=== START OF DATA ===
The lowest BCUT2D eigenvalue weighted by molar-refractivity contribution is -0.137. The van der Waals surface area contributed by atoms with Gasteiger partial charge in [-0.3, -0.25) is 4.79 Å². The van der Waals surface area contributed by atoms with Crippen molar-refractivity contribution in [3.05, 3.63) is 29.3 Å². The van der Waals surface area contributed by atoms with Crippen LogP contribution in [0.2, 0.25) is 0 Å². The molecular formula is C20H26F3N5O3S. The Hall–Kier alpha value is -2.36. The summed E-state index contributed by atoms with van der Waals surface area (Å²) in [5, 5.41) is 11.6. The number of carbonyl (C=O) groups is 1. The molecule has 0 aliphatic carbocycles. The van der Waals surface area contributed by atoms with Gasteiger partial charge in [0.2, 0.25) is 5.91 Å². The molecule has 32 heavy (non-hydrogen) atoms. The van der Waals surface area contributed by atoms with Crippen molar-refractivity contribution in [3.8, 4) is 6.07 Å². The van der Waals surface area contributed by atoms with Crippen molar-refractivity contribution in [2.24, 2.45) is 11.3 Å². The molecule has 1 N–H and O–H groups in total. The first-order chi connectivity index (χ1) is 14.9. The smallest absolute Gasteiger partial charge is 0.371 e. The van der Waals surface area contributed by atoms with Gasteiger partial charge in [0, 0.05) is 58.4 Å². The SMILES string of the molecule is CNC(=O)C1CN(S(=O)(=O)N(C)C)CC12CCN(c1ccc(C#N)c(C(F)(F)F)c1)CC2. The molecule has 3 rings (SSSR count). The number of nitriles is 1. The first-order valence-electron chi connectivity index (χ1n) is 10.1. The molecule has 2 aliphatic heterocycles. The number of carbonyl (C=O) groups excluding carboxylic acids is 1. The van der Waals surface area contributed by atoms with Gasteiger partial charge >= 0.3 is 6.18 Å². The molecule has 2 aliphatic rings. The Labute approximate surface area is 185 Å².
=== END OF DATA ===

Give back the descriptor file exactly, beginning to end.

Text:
The lowest BCUT2D eigenvalue weighted by molar-refractivity contribution is -0.137. The van der Waals surface area contributed by atoms with Gasteiger partial charge in [-0.3, -0.25) is 4.79 Å². The van der Waals surface area contributed by atoms with Crippen molar-refractivity contribution in [3.05, 3.63) is 29.3 Å². The van der Waals surface area contributed by atoms with Crippen LogP contribution in [0.2, 0.25) is 0 Å². The molecular formula is C20H26F3N5O3S. The Hall–Kier alpha value is -2.36. The summed E-state index contributed by atoms with van der Waals surface area (Å²) in [5, 5.41) is 11.6. The number of carbonyl (C=O) groups is 1. The molecule has 0 aliphatic carbocycles. The van der Waals surface area contributed by atoms with Gasteiger partial charge in [0.2, 0.25) is 5.91 Å². The molecule has 32 heavy (non-hydrogen) atoms. The van der Waals surface area contributed by atoms with Crippen molar-refractivity contribution in [3.8, 4) is 6.07 Å². The van der Waals surface area contributed by atoms with Crippen molar-refractivity contribution in [2.24, 2.45) is 11.3 Å². The molecule has 1 N–H and O–H groups in total. The first-order chi connectivity index (χ1) is 14.9. The smallest absolute Gasteiger partial charge is 0.371 e. The van der Waals surface area contributed by atoms with Gasteiger partial charge in [0, 0.05) is 58.4 Å². The SMILES string of the molecule is CNC(=O)C1CN(S(=O)(=O)N(C)C)CC12CCN(c1ccc(C#N)c(C(F)(F)F)c1)CC2. The molecule has 3 rings (SSSR count). The number of nitriles is 1. The first-order valence-electron chi connectivity index (χ1n) is 10.1. The molecule has 2 aliphatic heterocycles. The number of carbonyl (C=O) groups excluding carboxylic acids is 1. The van der Waals surface area contributed by atoms with Gasteiger partial charge >= 0.3 is 6.18 Å². The molecule has 2 aliphatic rings. The Labute approximate surface area is 185 Å².